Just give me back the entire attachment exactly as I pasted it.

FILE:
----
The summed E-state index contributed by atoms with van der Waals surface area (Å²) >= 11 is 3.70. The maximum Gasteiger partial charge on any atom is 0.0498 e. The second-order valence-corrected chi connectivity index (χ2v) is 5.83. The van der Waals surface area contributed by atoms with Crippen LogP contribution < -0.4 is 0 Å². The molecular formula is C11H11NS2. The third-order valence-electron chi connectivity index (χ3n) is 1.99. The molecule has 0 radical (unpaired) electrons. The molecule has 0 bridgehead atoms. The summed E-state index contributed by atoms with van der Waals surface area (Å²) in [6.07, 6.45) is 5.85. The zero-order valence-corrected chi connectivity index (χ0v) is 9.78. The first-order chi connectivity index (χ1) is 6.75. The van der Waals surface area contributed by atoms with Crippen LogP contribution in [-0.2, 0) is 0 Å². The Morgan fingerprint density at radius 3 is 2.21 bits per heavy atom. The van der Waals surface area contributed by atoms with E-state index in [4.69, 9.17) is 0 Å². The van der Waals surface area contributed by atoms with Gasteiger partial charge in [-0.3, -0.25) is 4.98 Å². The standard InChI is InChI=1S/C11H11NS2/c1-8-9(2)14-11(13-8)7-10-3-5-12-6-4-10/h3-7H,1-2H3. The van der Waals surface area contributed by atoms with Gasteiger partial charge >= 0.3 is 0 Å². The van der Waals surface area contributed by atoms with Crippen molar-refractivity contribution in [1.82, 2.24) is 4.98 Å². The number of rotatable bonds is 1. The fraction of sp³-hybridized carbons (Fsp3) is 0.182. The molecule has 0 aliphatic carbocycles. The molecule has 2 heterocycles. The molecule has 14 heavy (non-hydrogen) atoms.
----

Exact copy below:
The summed E-state index contributed by atoms with van der Waals surface area (Å²) >= 11 is 3.70. The maximum Gasteiger partial charge on any atom is 0.0498 e. The second-order valence-corrected chi connectivity index (χ2v) is 5.83. The van der Waals surface area contributed by atoms with Crippen LogP contribution < -0.4 is 0 Å². The molecular formula is C11H11NS2. The third-order valence-electron chi connectivity index (χ3n) is 1.99. The molecule has 0 radical (unpaired) electrons. The molecule has 0 bridgehead atoms. The summed E-state index contributed by atoms with van der Waals surface area (Å²) in [6.07, 6.45) is 5.85. The zero-order valence-corrected chi connectivity index (χ0v) is 9.78. The first-order chi connectivity index (χ1) is 6.75. The van der Waals surface area contributed by atoms with Crippen LogP contribution in [-0.2, 0) is 0 Å². The Morgan fingerprint density at radius 3 is 2.21 bits per heavy atom. The van der Waals surface area contributed by atoms with E-state index in [4.69, 9.17) is 0 Å². The van der Waals surface area contributed by atoms with Gasteiger partial charge in [-0.3, -0.25) is 4.98 Å². The standard InChI is InChI=1S/C11H11NS2/c1-8-9(2)14-11(13-8)7-10-3-5-12-6-4-10/h3-7H,1-2H3. The van der Waals surface area contributed by atoms with Gasteiger partial charge >= 0.3 is 0 Å². The van der Waals surface area contributed by atoms with Crippen molar-refractivity contribution in [1.82, 2.24) is 4.98 Å². The number of rotatable bonds is 1. The fraction of sp³-hybridized carbons (Fsp3) is 0.182. The molecule has 0 aliphatic carbocycles. The molecule has 2 heterocycles. The molecule has 14 heavy (non-hydrogen) atoms.